Only two days have gone by since the terrorist attacks in Paris and already you can buy on-line t-shirts, bags, perfumes, hats and other things with the slogan “Je suis Charlie”. At the same time the prices for past issues of Charlie Hebdo have started to rise abruptly on e-bay.
So now, on the same online shops that glorify war through the sale of berets, military medals, clothes and army paraphernalia, you can also buy gadgets bearing the inscription, “Je suis Charlie”.
On one or two websites they even say they’ll donate 10% of the cost. Other sites have responded to messages of protest with justifications declaring:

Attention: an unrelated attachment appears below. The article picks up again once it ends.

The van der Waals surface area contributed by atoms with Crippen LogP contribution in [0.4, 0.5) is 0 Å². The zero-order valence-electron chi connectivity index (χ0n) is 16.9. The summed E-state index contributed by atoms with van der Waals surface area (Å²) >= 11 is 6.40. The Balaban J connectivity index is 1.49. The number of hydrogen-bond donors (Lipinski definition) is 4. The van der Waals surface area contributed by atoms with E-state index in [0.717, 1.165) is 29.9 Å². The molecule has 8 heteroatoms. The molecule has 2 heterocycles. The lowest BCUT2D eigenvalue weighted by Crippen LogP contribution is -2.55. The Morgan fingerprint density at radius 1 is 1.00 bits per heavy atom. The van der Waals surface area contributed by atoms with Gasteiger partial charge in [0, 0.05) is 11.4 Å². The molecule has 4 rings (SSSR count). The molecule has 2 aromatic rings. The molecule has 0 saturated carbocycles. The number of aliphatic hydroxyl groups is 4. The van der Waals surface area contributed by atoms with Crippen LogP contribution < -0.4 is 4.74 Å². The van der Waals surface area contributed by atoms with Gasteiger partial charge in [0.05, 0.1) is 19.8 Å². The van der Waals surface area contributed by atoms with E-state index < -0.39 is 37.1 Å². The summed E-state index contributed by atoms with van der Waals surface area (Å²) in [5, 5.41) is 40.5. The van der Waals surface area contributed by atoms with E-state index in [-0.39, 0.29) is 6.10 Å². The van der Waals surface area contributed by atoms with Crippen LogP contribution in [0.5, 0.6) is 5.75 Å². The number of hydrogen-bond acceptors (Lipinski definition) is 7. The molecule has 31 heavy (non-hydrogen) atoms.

“We have received negative comments from some French members of the public who believe that we are profiteering from this tragedy, something that has never been our intention. Our only aim has never been to make profit from the sale of these t-shirts but rather to help raise awareness and to support the people of France.”
One is reminded of the well-known Latin phrase, Pecunia non olet: Money doesn’t smell.
The saying has different meaning as “pecuniario” or “money” in Latin derives from “pecus/pecoris” meaning sheep/cattle, because animals in Roman times, and especially bred cattle represented wealth and could be bartered. Sheep, chickens and cattle in general, in times when money wasn’t in use, represented cash notes.
What is less well-known is that to the Roman ear the phrase also sounded like “sheep don’t smell.”
Given the context of globalisation and the observation of our times, marked by the untouchable and powerful law of “market dominance” that considers it legitimate to make profit from anything and anyone, continuing with the Latin pun, one could ask oneself, what kind of sheep could the Romans be alluding to, today?